Recently we reported on EA’s money grabbing behaviour concerning their policies on loot boxes and microtransactions. After a lot of backlash from the gamers community and some slappings from Mickey Mouse Enterprise they finally decided to get rid of microtransactions in Star Wars: Battlefront 2 (for now). Another concern raised by the community is EA’s tendency to buy game developing studio’s with the goal to terminate them quickly in order to get rid of competition. Down below you can read why Electronic Arts decides to close Visceral Games.
During a presentation for investors at the Credit Suisse 21st Annual Technology conference on Scottsdale, Arizona, Electronic Arts Chief Financial Officer Blake Jorgensen talked about the closure of Visceral Games.
Jorgensen mentioned that Visceral had shrunk in size over the past five or six years, and it was down to about eighty developers, which is sub-scale in Electronic Arts’ business. The low number of developers was also among the reasons why support on developing the new Star Wars action-adventure was offered by EA Vancouver and Motive in Montréal.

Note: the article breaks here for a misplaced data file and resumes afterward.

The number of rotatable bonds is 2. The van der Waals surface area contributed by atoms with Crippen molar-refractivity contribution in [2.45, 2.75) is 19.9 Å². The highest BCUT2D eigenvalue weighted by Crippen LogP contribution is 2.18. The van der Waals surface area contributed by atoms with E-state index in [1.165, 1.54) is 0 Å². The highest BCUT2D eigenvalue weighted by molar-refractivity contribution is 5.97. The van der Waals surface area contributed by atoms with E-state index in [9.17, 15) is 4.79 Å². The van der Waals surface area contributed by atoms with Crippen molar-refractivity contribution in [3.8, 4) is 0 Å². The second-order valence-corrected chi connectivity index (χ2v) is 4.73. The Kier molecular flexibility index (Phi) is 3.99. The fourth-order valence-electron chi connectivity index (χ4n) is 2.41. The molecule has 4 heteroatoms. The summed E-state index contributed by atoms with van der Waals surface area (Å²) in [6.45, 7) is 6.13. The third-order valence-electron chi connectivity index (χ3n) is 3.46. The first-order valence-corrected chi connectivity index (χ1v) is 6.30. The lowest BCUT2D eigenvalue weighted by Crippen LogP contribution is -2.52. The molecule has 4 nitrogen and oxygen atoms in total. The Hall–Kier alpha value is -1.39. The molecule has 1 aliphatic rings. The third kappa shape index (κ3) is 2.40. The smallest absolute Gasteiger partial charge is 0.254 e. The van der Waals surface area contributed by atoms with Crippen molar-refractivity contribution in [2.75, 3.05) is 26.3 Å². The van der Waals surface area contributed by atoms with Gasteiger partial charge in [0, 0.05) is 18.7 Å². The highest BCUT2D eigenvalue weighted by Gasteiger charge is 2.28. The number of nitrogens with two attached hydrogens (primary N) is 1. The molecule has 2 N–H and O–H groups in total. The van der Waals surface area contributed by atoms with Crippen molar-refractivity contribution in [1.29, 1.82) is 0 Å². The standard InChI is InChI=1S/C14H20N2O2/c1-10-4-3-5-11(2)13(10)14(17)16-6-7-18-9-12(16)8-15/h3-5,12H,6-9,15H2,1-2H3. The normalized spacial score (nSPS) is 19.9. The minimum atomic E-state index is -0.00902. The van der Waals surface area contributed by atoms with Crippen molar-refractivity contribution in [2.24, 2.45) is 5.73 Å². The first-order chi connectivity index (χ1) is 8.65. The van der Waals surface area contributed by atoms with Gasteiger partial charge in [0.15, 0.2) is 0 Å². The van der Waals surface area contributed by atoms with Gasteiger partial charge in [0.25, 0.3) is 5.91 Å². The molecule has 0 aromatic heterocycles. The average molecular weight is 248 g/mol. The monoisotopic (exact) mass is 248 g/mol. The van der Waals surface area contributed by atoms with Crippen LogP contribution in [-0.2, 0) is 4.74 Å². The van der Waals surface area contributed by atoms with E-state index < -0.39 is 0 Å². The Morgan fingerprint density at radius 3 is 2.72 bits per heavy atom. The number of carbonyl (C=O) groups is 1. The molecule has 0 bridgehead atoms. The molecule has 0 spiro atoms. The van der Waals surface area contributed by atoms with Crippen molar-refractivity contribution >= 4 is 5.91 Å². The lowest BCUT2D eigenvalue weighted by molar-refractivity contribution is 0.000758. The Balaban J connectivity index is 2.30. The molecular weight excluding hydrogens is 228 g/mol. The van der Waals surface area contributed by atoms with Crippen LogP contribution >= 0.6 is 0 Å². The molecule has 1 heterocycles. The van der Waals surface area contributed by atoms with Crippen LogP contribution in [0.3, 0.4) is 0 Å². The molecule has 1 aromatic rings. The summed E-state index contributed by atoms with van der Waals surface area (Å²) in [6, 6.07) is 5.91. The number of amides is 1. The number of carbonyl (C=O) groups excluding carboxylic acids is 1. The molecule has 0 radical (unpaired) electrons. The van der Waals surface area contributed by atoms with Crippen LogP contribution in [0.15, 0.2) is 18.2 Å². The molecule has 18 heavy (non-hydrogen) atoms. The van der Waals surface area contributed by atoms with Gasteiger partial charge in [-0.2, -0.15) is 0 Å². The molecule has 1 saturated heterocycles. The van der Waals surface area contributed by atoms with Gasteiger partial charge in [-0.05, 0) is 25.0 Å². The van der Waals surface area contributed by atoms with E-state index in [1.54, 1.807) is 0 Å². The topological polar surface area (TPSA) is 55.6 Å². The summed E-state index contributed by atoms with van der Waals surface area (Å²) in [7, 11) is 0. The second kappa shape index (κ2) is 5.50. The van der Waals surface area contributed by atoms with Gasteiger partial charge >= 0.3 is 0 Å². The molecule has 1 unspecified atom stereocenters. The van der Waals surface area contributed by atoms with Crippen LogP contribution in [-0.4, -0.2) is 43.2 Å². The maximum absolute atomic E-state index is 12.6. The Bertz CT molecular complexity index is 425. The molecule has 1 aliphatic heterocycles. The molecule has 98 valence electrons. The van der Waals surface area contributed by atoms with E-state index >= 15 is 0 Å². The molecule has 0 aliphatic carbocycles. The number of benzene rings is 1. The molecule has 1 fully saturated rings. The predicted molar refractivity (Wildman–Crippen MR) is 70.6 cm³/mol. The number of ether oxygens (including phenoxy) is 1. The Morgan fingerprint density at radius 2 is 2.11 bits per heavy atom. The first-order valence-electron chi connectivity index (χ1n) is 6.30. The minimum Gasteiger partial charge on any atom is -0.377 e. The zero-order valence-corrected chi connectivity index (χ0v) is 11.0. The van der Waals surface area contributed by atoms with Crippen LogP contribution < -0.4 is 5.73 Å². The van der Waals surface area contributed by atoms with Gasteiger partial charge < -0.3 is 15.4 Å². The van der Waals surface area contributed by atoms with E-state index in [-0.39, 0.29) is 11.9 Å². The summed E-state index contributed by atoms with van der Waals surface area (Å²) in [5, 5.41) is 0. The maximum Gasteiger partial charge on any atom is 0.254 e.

The studio was trying to build a game that “really pushed gameplay to the next level,” but Electronic Arts kept reviewing it, it continued to look a “much more linear game, that people don’t like as much today as they did five years ago or ten years ago.”
While the economic calculation is never easy to do, the publisher came to the conclusion that they probably wouldn’t be able to recoup the costs of creating the game, so they made the tough decision to shut down the studio. At the moment they’re looking what can be done with parts of the game that were already developed, whether it’s making the title in a different style with a different studio, or reusing those parts in other games.
Ultimately, it was an economic decision, but a “large portion” of the developers involved are being re-employed on other games within EA’s organization, as the publisher is “trying to keep as many as they can.”
Jorgensen also added that the publisher tries to do this kind of operation as early as possible in development when things don’t work out, and they “probably let this go a little further,” but ultimately they had to realize that they have to “cut the bridge when you realize can’t really make a lot of money on something,” which is why they decided to close the studio.